Have you ever taken a plane to Zurich or Basel, expecting upon arrival that people would sound like your friends or colleagues from Germany – but then feeling somewhat puzzled when hearing them talk? The reason is that Swiss Germans have a very strong Allemanic dialect in their everyday conversation, called “Schweizerdeutsch”. This, however, should not discourage you from practising your German skills because every Swiss German can switch to the “Standardsprache” (Standard German) when necessary.
Unlike most regional languages in modern Europe, Swiss German is the spoken everyday language at all social levels in industrial cities and in the countryside in Switzerland. Using dialect conveys neither social nor educational inferiority and is spoken with pride. There are only a few specific settings where speaking Standard German is expected or is done out of politeness, for example, in education, during parliamentary sessions, in the main news broadcast or the presence of German-speaking foreigners. This situation has been called a “medial diglossia “, since the spoken language is mainly the dialect, whereas the written language is Standard German. They write Standard German exactly like the Germans do, apart from a few small exceptions, such as writing the double s (ss) instead of eszett (ß).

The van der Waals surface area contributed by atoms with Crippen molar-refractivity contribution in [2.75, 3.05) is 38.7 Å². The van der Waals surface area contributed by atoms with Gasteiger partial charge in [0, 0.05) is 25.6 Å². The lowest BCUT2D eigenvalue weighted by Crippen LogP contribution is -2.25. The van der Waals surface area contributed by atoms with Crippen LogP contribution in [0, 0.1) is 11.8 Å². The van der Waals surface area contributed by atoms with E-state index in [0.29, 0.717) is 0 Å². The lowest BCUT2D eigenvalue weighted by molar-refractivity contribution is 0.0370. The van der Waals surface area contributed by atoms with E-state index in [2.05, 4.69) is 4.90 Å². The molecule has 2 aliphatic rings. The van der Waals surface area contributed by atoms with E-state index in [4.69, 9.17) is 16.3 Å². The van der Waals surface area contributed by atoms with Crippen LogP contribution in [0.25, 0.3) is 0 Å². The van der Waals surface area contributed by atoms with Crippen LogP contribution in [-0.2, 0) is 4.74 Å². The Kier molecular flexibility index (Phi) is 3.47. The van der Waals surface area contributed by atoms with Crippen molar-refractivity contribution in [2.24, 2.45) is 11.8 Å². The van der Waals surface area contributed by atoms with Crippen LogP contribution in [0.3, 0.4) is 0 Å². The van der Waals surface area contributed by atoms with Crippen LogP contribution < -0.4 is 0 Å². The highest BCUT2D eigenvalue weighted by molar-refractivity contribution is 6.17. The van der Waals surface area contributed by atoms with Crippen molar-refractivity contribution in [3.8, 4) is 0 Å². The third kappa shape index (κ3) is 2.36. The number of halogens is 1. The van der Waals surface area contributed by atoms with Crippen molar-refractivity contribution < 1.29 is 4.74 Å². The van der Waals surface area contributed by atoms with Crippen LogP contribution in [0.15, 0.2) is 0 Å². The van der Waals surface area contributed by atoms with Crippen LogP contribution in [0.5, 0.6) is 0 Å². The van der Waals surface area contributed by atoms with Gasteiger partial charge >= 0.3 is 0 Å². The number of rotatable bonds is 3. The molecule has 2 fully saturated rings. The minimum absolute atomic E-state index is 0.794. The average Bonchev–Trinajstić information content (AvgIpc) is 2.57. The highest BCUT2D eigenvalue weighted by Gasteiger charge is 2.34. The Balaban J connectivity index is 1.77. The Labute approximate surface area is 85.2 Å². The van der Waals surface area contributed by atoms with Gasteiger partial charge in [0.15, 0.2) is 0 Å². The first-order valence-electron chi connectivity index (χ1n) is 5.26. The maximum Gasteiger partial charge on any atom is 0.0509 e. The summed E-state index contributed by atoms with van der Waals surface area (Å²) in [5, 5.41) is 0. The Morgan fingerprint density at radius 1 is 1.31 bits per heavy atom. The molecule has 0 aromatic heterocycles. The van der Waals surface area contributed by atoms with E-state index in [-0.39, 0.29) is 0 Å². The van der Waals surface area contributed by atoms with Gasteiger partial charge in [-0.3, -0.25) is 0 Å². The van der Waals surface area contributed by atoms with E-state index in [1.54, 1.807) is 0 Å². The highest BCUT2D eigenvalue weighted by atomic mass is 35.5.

In terms of vocabulary, Swiss Germans tend to use French loanwords like “Glace” (ice cream) instead of the German expression “Eis”, or they use “Trottoir” for “Bürgersteig” (pavement). On a grammatical level Swiss German, for example, does not have a genitive case or a past perfect tense.
Swiss German has also preserved certain vowel sounds from Middle High German. Words like “Haus” (house) are pronounced as /huːs, and “Wein” (wine) would be pronounced as /wiː. The contrast in pronunciation between Swiss German and German is as distinct as hearing Brummies talking to Glaswegians.
If you want to improve your German skills and also learn a bit more about the different dialects of spoken German and its usage in German-speaking countries, then get in touch with us. We will provide you with one of our native German-speaking experts.